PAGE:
30,000 vacant jobs expected by 2030GNWT announces plan to fill projected gap
Northern News Services
Friday, April 22, 2016
Although there will be nearly 30,000 jobs opening up in the territory over the next 15 years - just two per cent will be new positions, according to a report released Wednesday by the Department of Education, Culture and Employment.
Education Minister Alfred Moses announced Wednesday the territory will have nearly 30,000 jobs to fill by 2030 as people retire or leave the territory. - NNSL file photo
The Northwest Territories Labour Market Forecast and Needs Assessment was introduced by Minister Alfred Moses during the NWT Chamber of Commerce annual general meeting held at the Explorer Hotel Wednesday and highlights the anticipated job demand in a variety of sectors.
Of the 28,500 job openings projected, a startling 98 per cent will be the result of current staff retiring or moving out of the territory - fewer than 500 new jobs will be created between now and 2030. The majority will require some form of post-secondary education and fewer than 10 per cent of jobs will be open to those with less than a high school education.
"I think to me, that's what stood out," Moses told Yellowknifer. "All the skills and education that is going to be needed to bridge the demand for jobs and increase our workforce."
Data was broken down into expected requirements at five skill levels: management, university education, college diploma, trades certification and high school or less. Demand for those with a college diploma was found to be highest with 7,249 openings anticipated in administration, social work, early childhood education, accounting and culinary arts. Requirements for university-educated teachers, nurses, psychiatrists, auditors and researchers came next with 6,907 openings. Management positions in retail, construction, finance, government, accommodation and facility operation totalled 5,725. Employment in the trades hovered around 2,000 but is considered the most volatile group as it is dependent on economic conditions. Although projections were completed for three different economic growth scenarios including base, medium and high, ECE officials stated the base case is most likely, given the current climate.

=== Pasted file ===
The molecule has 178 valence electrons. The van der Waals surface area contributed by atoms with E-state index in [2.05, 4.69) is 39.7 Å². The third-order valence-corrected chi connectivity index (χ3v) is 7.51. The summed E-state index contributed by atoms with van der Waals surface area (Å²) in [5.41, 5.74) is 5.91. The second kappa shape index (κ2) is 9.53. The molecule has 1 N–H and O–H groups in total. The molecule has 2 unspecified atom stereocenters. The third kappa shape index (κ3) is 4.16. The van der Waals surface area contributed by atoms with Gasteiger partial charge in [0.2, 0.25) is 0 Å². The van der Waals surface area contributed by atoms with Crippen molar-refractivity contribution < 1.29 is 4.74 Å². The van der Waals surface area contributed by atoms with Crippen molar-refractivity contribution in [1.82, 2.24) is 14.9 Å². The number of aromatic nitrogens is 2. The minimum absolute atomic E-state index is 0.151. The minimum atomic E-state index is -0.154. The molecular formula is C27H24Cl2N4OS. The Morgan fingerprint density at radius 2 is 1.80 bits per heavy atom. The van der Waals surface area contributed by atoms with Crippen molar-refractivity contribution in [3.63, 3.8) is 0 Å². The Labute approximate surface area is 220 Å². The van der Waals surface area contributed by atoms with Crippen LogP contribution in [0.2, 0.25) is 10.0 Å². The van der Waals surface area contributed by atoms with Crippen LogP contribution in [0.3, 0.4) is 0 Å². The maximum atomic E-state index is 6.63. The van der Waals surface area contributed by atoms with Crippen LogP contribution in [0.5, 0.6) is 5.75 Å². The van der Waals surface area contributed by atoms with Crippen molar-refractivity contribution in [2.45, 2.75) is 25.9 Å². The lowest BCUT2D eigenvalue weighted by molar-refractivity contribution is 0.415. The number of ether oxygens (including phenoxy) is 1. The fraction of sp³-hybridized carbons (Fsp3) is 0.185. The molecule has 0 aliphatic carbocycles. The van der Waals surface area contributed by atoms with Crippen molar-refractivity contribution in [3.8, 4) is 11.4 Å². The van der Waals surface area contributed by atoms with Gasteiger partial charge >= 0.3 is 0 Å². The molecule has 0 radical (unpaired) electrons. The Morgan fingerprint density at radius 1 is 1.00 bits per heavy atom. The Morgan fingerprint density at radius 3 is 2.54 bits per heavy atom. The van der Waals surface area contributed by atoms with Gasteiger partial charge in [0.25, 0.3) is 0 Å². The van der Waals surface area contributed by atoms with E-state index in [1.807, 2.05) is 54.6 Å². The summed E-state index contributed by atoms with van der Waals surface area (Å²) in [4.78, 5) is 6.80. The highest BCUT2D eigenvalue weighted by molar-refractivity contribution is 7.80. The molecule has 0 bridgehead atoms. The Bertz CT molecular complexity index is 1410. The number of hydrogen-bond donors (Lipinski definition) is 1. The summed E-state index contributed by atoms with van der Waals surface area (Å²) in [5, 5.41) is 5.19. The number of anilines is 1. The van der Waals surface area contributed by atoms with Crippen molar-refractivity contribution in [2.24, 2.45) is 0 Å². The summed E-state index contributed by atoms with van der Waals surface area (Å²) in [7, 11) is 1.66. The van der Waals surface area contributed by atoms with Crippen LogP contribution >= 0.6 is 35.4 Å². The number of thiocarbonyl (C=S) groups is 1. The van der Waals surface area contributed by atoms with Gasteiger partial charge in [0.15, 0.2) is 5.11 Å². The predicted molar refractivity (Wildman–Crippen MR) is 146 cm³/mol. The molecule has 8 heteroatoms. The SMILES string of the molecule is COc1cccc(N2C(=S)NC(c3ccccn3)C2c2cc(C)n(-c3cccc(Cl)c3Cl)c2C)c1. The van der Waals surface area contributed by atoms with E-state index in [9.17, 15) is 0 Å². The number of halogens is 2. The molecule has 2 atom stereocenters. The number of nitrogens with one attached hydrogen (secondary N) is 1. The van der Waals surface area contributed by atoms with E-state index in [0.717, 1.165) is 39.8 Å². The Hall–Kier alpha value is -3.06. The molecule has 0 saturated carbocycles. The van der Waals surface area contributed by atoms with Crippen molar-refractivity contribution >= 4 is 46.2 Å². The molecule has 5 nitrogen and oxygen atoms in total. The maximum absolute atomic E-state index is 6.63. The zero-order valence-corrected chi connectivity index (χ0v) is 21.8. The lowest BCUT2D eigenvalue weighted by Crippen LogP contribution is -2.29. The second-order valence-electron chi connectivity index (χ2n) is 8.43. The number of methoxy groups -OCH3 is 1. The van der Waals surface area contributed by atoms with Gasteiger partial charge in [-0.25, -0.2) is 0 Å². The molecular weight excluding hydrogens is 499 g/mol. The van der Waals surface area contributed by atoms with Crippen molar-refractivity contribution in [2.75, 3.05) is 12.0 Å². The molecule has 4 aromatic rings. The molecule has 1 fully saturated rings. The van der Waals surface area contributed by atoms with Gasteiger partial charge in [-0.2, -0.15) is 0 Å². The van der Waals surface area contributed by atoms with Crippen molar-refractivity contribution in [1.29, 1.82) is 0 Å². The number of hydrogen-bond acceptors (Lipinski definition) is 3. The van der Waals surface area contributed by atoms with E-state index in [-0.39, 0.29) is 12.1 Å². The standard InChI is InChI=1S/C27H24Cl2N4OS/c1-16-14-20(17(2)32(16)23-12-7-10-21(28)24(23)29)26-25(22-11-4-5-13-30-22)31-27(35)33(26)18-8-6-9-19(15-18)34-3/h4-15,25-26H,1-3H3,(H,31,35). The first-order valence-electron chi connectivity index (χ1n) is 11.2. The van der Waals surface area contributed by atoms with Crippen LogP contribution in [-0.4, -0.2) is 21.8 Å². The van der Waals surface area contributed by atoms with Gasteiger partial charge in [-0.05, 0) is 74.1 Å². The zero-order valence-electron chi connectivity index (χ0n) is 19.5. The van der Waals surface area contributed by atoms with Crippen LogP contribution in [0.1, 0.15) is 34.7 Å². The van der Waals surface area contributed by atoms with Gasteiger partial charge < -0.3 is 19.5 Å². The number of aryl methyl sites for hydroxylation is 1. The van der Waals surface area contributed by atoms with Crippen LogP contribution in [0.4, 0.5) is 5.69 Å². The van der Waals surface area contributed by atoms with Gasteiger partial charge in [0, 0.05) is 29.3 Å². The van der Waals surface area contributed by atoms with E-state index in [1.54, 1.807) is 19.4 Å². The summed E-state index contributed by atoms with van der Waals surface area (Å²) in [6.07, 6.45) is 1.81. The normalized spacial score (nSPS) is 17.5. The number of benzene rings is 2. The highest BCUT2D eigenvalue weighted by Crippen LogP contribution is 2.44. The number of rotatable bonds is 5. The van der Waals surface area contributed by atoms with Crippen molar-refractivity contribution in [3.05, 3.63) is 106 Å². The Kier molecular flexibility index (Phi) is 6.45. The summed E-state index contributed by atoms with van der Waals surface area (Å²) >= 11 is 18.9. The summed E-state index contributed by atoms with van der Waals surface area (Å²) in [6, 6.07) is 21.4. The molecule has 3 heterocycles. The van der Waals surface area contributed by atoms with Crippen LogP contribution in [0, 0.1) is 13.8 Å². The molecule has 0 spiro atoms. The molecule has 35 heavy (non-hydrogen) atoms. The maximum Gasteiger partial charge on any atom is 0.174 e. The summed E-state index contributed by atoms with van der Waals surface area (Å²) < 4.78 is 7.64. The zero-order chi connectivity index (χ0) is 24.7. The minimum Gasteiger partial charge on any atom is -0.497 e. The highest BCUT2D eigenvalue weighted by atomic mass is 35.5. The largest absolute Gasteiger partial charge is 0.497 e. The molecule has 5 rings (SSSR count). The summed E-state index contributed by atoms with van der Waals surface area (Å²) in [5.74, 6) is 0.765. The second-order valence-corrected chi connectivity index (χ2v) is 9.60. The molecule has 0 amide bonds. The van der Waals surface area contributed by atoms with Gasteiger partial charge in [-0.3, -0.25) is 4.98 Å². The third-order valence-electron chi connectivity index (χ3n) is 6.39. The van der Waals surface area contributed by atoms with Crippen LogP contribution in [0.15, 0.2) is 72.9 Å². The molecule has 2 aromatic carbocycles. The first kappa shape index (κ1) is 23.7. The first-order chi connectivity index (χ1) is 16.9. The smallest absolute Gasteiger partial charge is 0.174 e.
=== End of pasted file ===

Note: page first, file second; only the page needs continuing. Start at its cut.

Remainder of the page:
Moses said the department's new Directions for Change education renewal initiative will target K-12 students with the goal of increasing graduation rates. He said the success of that framework and the ability to fill these labour market gaps with Northerners will be intrinsically linked.
"The Directions for Change document is going to be addressing our K-12 system and how we get students on the right pathway to first of all graduating and then moving on to post-secondary education," he said. "They all tie in together."
Implementation of the action plan will target students currently in the school system. Although there are 11,000 presently enrolled, based on 2015 graduation rates, only 7,000 will receive a diploma - and even fewer will continue on in their studies. In 2014, the NWT graduation rate was 65 per cent. It is estimated it needs to rise 15 per cent to meet the national average which was 78 per cent in 2010.
Currently this employment gap is supplemented by migrants from other parts of Canada - about 1,700 annually - and non-resident rotational workers (2,000).
Moses said his department intends to work with Industry, Tourism and Investment on fine-tuning recruitment efforts. He said it is hard to say why previous initiatives have struggled but is optimistic this new market information will prove a draw for the territory.
The research was conducted by the Conference Board of Canada as part of the 10-year Skills 4 Success strategy.
"You can't really understand why people make the decisions they want to," he said. "We can go out and recruit all we want but we also have to have the buy-in and people who are committed to coming to the North or wanting to do the jobs we have to offer."
Department representatives estimate the action plan will be developed over the next four years.
Skills 4 Success targets
- Increase skill levels through relevant education and training - skills development and post-secondary education programming geared toward market demand.
- Bridge education and employment gaps through targeted supports and incentives.
- Enable employers to recruit a capable workforce that expands and maximizes residents' skills, attracts newcomers to fill shortages and retain people to the NWT.
- Give residents and potential employers easy access to up-to-date market information to make informed career and business decisions.
Source: Department of Education, Culture and Employment